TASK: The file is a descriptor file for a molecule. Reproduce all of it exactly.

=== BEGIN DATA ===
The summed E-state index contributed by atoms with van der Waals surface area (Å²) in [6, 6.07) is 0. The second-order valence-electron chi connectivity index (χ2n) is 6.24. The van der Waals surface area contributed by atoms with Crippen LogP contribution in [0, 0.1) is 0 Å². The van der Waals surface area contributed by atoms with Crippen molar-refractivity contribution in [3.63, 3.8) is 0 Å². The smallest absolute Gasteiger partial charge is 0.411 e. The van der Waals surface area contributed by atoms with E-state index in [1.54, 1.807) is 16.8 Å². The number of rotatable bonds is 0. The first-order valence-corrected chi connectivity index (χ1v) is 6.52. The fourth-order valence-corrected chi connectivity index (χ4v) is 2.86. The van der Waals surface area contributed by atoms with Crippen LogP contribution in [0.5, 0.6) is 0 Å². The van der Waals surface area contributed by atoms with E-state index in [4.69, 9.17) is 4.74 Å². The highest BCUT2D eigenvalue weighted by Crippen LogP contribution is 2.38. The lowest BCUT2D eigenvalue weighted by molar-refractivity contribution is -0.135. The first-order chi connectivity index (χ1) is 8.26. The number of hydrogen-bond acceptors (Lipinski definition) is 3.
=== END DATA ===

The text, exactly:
The summed E-state index contributed by atoms with van der Waals surface area (Å²) in [6, 6.07) is 0. The second-order valence-electron chi connectivity index (χ2n) is 6.24. The van der Waals surface area contributed by atoms with Crippen LogP contribution in [0, 0.1) is 0 Å². The van der Waals surface area contributed by atoms with Crippen molar-refractivity contribution in [3.63, 3.8) is 0 Å². The smallest absolute Gasteiger partial charge is 0.411 e. The van der Waals surface area contributed by atoms with E-state index in [1.54, 1.807) is 16.8 Å². The number of rotatable bonds is 0. The first-order valence-corrected chi connectivity index (χ1v) is 6.52. The fourth-order valence-corrected chi connectivity index (χ4v) is 2.86. The van der Waals surface area contributed by atoms with Crippen LogP contribution in [0.5, 0.6) is 0 Å². The van der Waals surface area contributed by atoms with E-state index in [4.69, 9.17) is 4.74 Å². The highest BCUT2D eigenvalue weighted by Crippen LogP contribution is 2.38. The lowest BCUT2D eigenvalue weighted by molar-refractivity contribution is -0.135. The first-order chi connectivity index (χ1) is 8.26. The number of hydrogen-bond acceptors (Lipinski definition) is 3.